Some people just cannot stand all of that pomp and circumstance, while others get turned on by a hot, punchy chart.
But like ’em or hate ’em, some great records just wouldn’t be the same without the horns: The Teardrop Explodes’ ‘Reward’ for example.
But who are the most-recorded sections of all time? You’d get very short odds on The Brecker Brothers, comprising Michael on tenor and Randy on trumpet, occasionally augmented by David Sanborn on alto too.
They graced hundreds of recordings before Michael’s death in 2007, including Parliament’s ‘Chocolate City’, Todd Rundgren’s ‘Hello It’s Me’ and Dire Straits’ ‘Your Latest Trick’.
Under their own name, seven studio albums showcased a really cool sound with funky grooves and intricate harmony, somewhere between Stevie Wonder and Steely Dan.
And now they’ve been given the full-on archive treatment, a new Live And Unreleased album featuring a complete two-hours-plus gig with no edits or overdubs, recorded in Hamburg on 2nd July 1980.
This is a really impressive package, a beautifully-recorded double with extended liner notes by Bill Milkowski and additional, amusing memories from Randy Brecker.
The sh*t-hot band includes Neil Jason on bass (familiar to fans of Roxy Music’s Flesh & Blood and Avalon), Barry Finnerty on guitar (most famous for a short stint with Miles Davis), Mark Gray on keys and Richie Morales on drums.
The material is a mix of BB favourites like ‘Squids’, ‘Sponge’, ‘Some Skunk Funk’, ‘Straphanging’, ‘I Don’t Know Either’ and ‘East River’. Pleasingly, these are pretty faithful to the original studio versions tempo-and-arrangement-wise, but there’s also a big emphasis on extended solos and one-chord vamps.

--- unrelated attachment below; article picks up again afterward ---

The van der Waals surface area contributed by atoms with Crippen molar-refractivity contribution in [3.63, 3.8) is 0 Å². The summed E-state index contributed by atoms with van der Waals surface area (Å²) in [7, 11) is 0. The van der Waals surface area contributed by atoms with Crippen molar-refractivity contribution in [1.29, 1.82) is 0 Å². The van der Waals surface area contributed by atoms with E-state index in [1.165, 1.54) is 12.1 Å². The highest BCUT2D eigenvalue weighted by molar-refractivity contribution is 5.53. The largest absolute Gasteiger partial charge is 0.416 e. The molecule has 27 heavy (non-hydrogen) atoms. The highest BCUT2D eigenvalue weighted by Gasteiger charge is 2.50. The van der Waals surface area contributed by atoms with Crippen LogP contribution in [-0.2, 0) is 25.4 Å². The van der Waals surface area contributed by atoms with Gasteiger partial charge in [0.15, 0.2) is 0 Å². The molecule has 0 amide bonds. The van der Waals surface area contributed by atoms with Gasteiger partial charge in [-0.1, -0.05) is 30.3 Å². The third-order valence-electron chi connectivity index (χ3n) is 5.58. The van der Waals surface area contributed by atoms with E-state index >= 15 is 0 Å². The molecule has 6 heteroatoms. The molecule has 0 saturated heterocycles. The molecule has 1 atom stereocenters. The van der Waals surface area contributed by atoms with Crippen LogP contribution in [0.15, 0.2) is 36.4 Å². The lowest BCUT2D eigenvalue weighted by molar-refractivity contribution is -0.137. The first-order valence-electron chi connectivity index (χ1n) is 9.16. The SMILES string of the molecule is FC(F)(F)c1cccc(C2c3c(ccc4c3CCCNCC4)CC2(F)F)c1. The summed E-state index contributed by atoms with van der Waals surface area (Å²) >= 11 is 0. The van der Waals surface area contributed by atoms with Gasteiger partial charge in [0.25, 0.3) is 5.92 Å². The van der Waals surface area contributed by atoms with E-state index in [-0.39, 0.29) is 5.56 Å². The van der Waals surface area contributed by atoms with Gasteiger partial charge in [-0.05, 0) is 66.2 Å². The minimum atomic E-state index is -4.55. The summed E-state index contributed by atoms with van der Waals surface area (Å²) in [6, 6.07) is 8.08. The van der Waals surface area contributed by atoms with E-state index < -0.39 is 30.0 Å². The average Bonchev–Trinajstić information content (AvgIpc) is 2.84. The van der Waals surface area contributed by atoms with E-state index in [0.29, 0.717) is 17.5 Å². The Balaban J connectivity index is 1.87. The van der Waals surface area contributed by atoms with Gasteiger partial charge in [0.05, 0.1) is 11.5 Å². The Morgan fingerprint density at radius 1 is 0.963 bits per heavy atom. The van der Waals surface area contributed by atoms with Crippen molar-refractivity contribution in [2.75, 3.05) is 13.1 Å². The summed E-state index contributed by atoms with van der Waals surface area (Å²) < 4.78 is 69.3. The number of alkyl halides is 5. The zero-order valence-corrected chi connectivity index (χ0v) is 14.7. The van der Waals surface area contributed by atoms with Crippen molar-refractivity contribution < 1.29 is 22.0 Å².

It’s also clear that, by 1980, Michael was giving Randy a serious run for his money on the composing front – his tunes and sometimes extraordinary solos dominate proceedings, particularly on the sprightly ‘I Don’t Know Either’ and ‘Tee’d Off’.
Finnerty gets a hell of a lot of solo time but is generally pretty characterless compared to other Brecker-approved studio guitarists (Hiram Bullock, Steve Khan), while Gray is excellent but too low in the mix.
Morales is rock-solid but, again, fairly anonymous compared to other Brecker favourites Steve Jordan, Terry Bozzio, Steve Gadd and Harvey Mason (hardly surprising, since they are three of the all-time greats…). Jason, with his big, buoyant, funky sound, is the star of the rhythm section.
As usual, ‘Some Skunk Funk’ makes for fascinating listening – the funk/fusion standard has become a kind of test piece for drummers (Harvey Mason, Billy Cobham and Terry Bozzio all had memorable cracks at it, offering subtly different readings). Morales has a good go here but again lacks the invention and drive of the aforementioned.
So: three-and-a-half stars for the music, five for the package. It’s definitely worth immersing oneself in it on vinyl or CD, helped by Randy’s witty between-song comments.
It’s a really strong live album with some great performances, and exemplifies an interesting period for jazz/rock when good grooves and extended solos took precedence over technical chops. Even if you can’t stand horn sections…